Winnie: a framebuffer window system

A few weeks ago, I started a minimal window system, which performs software rendering on the linux /dev/fb0. My aim was to learn some systems programming and familiarize myself with concepts like event and device handling, memory management, window management, drawing on the framebuffer, IPC mechanisms etc (and certainly not to create a full linux window system! :)p) I call the program winnie and the code is available on github here: https://github.com/hikiko/winnie/tree/winnie.clients-as-plugins, https://github.com/hikiko/winnie and lp.

The program is not finished yet and I don’t know if I ever finish it, since I came up with new project ideas again.. Nevertheless, you can see some videos of the development stages below if you are interested (most recent first):

Continue reading Winnie: a framebuffer window system

A virtual keyboard

Some days ago I came up with the idea of a keyboard that can be used without having to type the letters. The user just stands in front of a camera and scrolls the letters by moving his head or hands to the appropriate direction…

And here it is:

Continue reading A virtual keyboard

New Stellarium features

As part of the ESA Summer of Code in Space 2011 I improved Stellarium planet rendering (here is a previous post on the project).

More specifically, the following features were added:

1) Procedural perlin noise (fBm) clouds.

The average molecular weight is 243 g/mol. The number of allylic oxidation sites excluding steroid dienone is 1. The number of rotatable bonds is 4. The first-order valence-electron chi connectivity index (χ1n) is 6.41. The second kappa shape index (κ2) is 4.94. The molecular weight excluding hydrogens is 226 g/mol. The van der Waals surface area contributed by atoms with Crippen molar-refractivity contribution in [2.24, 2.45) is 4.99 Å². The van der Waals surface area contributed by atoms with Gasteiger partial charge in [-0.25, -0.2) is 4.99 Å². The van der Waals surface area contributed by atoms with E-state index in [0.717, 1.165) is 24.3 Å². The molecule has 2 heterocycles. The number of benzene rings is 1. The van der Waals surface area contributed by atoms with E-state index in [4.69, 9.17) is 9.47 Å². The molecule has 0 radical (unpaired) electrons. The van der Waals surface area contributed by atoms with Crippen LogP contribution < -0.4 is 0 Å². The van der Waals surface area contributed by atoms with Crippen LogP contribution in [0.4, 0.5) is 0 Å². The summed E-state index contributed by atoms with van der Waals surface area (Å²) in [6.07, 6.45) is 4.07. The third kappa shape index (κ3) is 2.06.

2) Bump mapping with normal maps.

The improved rendering code is implemented with GLSL shaders, and requires shader model 3.0 capable graphics hardware.

The following video that shows the effects… (It looks slow because of bad recording, the effects don’t have any impact on Stellarium performance). But you can see the bump mapping and the clouds! 🙂

Many thanks to the Stellarium development team and the ESA SOCIS organization team for giving me the opportunity to participate in the project! 🙂

Stellarium planet rendering improvements.

Here are some screenshots of the new planet rendering in the Stellarium software, implemented as part of the European Space Agency Summer of Code in Space. I implemented a bump mapping algorithm (using normal maps) in GLSL shaders and I integrated it into the Stellarium application (C++). The planets are ellipsoids. There are still many different things to be done for further improving the project, these are just some samples.

(Many thanks to my mentor Fabien Chéreau and the Stellarium development team for giving me the opportunity to participate in the ESA SOCIS, as well as to the organizers of the summer of code!!)*

Screenshots of the moon at night:

Moon using the past planet rendering algorithm
Moon without bump mapping.
Moon using the new planet rendering algorithm.
Moon with bump mapping.

Screenshots of the moon when there’s still daylight:

Moon without bump mapping.
Moon with bump mapping.
Moon using new rendering algorithm.
Moon with bump mapping.

Continue reading Stellarium planet rendering improvements.

Hierarchical animation using trigonometric functions.

This is my first OpenGL project: Bob. (a lego-like robot). It’s made by transformed cubes and it is animated using hierarchical body animation with trigonometric functions.

Video:

and screenshots from early stages:

Early stage robot
robot parts

Bob-robots running on a wooden floor
LEGOs on the floor

 

Ray tracer using axis aligned bounding boxes!

The first ray tracer I wrote (in C++, using SDL to display the pixels). Screenshots:

ray tracer with shadows
Step 1:  Shadows
Shadows and reflections.
Step 2: Shadows and reflections.
Step 3: Shadows. reflections and a sphereflake.

Code:  svn://quasar.dnsalias.com/eleni/ray_tracer